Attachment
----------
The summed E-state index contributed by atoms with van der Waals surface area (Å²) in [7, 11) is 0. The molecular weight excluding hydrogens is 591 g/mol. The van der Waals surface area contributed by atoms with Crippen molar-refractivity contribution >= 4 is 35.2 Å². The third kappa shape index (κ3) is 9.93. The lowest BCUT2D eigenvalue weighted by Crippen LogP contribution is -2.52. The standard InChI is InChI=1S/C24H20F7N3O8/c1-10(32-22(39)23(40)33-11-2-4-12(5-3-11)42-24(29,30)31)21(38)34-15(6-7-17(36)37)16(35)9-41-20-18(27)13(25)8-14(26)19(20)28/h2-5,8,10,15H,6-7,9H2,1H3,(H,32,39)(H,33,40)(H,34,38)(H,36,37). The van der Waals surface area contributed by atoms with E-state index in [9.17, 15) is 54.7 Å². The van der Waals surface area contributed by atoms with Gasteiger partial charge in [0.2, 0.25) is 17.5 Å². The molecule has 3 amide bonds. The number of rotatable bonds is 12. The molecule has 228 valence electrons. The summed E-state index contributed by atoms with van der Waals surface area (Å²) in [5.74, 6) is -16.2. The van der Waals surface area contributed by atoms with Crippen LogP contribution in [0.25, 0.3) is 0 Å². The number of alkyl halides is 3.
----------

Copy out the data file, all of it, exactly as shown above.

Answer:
The summed E-state index contributed by atoms with van der Waals surface area (Å²) in [7, 11) is 0. The molecular weight excluding hydrogens is 591 g/mol. The van der Waals surface area contributed by atoms with Crippen molar-refractivity contribution >= 4 is 35.2 Å². The third kappa shape index (κ3) is 9.93. The lowest BCUT2D eigenvalue weighted by Crippen LogP contribution is -2.52. The standard InChI is InChI=1S/C24H20F7N3O8/c1-10(32-22(39)23(40)33-11-2-4-12(5-3-11)42-24(29,30)31)21(38)34-15(6-7-17(36)37)16(35)9-41-20-18(27)13(25)8-14(26)19(20)28/h2-5,8,10,15H,6-7,9H2,1H3,(H,32,39)(H,33,40)(H,34,38)(H,36,37). The van der Waals surface area contributed by atoms with E-state index in [9.17, 15) is 54.7 Å². The van der Waals surface area contributed by atoms with Gasteiger partial charge in [0.2, 0.25) is 17.5 Å². The molecule has 3 amide bonds. The number of rotatable bonds is 12. The molecule has 228 valence electrons. The summed E-state index contributed by atoms with van der Waals surface area (Å²) in [5.74, 6) is -16.2. The van der Waals surface area contributed by atoms with Crippen LogP contribution in [0.25, 0.3) is 0 Å². The number of alkyl halides is 3.